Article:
BUENOS AIRES -- "La Locura Pavarotti," the newsmagazine Somos calls it. "Pavarotti madness."
Call it what you will -- madness, hysteria, Luciano lunacy -- the visit here by Italian tenor Luciano Pavarotti has been nothing short of a Roman triumph.
"The fiesta-like climate, the mood that precedes great events and whose temperature rose as 'La Bohe`me' went on, dissipated whatever doubt" there may have been about the importance of the occasion, the normally sedate newspaper La Nacio'n marveled in its coverage of Pavarotti's opening night last week at the ornate Colon Theater.
"Pavarotti, the long-awaited Pavarotti, shone with the brilliance of his glorious ancestors."
"Sei grande, Luciano," fans at that performance shouted in Pavarotti's native Italian. "You are great." The end of every aria was greeted with thunderous applause, and the clearly elated tenor was summoned for 15 curtain calls, breaking his personal record of 14, set four years ago in San Francisco.
"In the world of opera," declared Ricardo Szwarcer, the Colon's general manager, "Buenos Aires has never seen anything like it."
The renowned tenor is here for a three-week series of performances, but Pavarotti mania has not been limited to those fortunate enough to see him on stage. Weekly picture magazines and local newspapers have given the 52-year-old, nearly 300-pound singer the kind of awestruck coverage usually reserved for visiting royalty.
Opera fans and Pavarotti buffs traveled from the far reaches of Argentina's vast provinces and from neighboring countries to attend his five performances of "La Bohe`me." The last will be broadcast live nationwide on state television Sunday night.
Hundreds of people have braved the clammy chill of the Southern Hemisphere winter and queued up overnight for "Bohe`me" tickets, at prices ranging from 4 to 40 australs (about $2 to $20). Scalpers were getting as much as 2,000 australs (nearly $1,000) on resale of the best seats.
Along Lavalle Street, a pedestrian thoroughfare in downtown Buenos Aires, record shops report that sales of Pavarotti records and tapes have more than doubled, with one item -- a collection of Italian folk songs -- outstripping the rest. Bookstores report brisk sales of the singer's biography, "Pavarotti: My Own Story."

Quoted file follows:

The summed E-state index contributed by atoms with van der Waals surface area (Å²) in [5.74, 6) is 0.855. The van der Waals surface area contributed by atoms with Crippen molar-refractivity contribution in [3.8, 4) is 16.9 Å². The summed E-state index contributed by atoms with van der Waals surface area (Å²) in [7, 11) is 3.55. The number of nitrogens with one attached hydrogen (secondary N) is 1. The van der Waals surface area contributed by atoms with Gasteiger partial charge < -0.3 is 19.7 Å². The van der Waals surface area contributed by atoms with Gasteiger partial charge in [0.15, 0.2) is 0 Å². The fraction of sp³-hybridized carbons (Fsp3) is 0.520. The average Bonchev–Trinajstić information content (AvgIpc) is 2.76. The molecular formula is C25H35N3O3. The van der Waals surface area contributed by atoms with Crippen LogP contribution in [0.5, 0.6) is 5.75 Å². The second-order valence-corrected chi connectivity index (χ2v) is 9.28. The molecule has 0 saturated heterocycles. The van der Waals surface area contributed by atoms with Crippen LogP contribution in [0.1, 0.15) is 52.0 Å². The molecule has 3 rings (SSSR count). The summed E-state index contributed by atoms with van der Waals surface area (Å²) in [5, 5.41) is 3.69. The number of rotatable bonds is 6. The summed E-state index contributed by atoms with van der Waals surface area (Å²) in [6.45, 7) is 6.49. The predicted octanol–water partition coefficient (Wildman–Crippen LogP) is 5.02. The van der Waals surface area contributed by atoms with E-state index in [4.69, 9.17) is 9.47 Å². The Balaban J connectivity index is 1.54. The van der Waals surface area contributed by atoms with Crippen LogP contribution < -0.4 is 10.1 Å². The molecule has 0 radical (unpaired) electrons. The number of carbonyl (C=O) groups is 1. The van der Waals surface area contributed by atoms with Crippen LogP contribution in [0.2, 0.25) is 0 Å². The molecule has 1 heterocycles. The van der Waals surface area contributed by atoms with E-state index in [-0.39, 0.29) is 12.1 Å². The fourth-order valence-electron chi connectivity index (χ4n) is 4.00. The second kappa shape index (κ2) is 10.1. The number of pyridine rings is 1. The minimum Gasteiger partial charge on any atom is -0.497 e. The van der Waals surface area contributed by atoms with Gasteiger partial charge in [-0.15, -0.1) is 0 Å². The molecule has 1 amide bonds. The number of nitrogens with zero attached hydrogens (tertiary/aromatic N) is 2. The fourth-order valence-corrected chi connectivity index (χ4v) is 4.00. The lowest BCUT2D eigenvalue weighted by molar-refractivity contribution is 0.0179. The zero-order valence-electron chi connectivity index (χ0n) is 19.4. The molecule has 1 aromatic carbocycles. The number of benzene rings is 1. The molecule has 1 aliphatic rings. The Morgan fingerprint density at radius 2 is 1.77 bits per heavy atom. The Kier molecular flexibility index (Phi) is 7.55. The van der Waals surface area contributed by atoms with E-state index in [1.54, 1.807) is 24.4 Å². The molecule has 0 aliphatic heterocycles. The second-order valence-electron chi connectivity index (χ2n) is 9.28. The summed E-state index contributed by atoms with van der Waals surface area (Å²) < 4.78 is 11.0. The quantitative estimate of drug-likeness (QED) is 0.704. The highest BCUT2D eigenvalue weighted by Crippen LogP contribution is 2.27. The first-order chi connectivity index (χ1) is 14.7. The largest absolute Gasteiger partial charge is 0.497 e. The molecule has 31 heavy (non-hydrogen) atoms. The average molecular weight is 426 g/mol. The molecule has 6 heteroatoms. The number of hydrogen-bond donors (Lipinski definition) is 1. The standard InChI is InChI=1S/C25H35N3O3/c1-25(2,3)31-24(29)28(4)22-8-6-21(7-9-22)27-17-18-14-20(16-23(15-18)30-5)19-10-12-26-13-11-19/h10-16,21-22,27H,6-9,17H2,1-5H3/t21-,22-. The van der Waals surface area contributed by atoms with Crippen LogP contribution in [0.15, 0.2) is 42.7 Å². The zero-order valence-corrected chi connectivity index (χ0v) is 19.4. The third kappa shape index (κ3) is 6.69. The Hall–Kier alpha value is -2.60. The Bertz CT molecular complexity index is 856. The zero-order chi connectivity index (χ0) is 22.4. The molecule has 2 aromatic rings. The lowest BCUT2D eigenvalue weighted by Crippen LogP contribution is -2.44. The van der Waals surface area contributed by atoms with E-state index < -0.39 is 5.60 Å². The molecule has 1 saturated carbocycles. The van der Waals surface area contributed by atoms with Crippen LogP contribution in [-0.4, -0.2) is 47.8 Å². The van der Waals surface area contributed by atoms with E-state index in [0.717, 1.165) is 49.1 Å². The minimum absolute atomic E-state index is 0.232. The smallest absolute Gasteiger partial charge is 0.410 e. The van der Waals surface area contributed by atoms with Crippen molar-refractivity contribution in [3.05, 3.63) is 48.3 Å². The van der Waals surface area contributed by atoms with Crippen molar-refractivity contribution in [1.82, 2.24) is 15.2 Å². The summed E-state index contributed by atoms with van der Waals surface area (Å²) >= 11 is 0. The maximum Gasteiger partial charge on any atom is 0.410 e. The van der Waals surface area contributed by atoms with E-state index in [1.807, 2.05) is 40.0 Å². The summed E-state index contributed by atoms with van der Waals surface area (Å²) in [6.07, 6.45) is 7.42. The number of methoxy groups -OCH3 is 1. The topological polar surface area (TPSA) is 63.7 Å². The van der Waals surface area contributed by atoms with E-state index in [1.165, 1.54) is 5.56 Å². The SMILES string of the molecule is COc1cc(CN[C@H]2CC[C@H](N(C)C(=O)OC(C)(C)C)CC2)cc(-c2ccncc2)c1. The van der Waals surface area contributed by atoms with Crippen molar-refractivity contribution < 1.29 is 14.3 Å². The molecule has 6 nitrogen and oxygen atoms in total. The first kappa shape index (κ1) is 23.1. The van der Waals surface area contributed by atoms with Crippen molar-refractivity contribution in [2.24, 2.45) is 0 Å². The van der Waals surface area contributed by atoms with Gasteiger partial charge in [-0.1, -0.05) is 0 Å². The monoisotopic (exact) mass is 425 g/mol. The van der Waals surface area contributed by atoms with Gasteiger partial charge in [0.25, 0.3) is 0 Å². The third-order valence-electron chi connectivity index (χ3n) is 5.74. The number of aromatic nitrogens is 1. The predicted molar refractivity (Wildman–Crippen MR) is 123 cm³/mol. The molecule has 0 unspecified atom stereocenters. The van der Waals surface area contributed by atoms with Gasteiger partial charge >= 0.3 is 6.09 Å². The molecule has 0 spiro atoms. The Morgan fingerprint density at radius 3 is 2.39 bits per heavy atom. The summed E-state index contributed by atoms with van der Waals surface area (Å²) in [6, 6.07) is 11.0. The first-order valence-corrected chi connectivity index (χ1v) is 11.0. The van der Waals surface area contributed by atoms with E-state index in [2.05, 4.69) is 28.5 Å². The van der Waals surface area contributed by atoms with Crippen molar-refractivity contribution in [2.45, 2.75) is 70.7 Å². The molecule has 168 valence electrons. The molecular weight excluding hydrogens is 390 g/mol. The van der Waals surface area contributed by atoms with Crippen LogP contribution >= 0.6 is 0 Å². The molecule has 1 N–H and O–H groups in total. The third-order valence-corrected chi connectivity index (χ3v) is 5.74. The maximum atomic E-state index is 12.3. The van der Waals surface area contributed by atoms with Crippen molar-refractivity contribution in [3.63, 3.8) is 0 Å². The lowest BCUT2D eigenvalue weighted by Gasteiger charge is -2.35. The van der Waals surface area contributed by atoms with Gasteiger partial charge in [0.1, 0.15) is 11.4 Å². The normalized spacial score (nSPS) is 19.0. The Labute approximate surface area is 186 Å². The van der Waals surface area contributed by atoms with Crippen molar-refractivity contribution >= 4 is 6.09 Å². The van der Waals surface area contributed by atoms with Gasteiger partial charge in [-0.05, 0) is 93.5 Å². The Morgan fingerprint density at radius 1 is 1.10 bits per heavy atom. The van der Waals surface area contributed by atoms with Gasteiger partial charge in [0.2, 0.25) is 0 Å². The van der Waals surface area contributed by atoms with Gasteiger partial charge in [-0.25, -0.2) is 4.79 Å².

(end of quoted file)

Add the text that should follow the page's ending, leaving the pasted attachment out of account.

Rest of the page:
Even movie theaters have gotten into the act, recycling the critically panned 1982 film "Yes, Giorgio," in which Pavarotti plays an opera superstar who falls in love with an eye-ear-nose-and-throat specialist.
Pavarotti arrived here Aug. 11 accompanied by his wife, two of his three children and his 74-year-old father Fernando -- like his son a tenor -- who plays Parpignol in "Bohe`me."
Playing Mimi opposite Pavarotti's Rodolfo in the opera is American soprano Kallen Esperian, whose performance La Nacio'n called "admirable perfection." Esperian's credits include appearances in Berlin, Vienna, Genoa and China.
On Wednesday, Pavarotti called on President Raul Alfonsin at the presidential residence in suburban Olivos. Alfonsin returned the gesture by attending the performance at the Colon that night.
"I feel at home in Argentina," Pavarotti told Alfonsin, "and at home I feel very comfortable."
From the president to the cooks at the elegant Plaza Hotel, where the tenor is staying, Pavarotti seems to have done his best to make sure everyone else feels comfortable too.
There have been a few sour notes heard among the overwhelmingly favorable chorus, however. "Buenos Aires has known throats a thousand times more gifted than his," wrote Cesar Magrini in Somos, "but never has there been this circus, this disagreeable collective hysteria."
Magrini also divined a dark political intent in Pavarotti's failure to live up to a commitment to appear here in 1982 -- the year of the Falklands War -- and castigated the singer as a lackey of the United States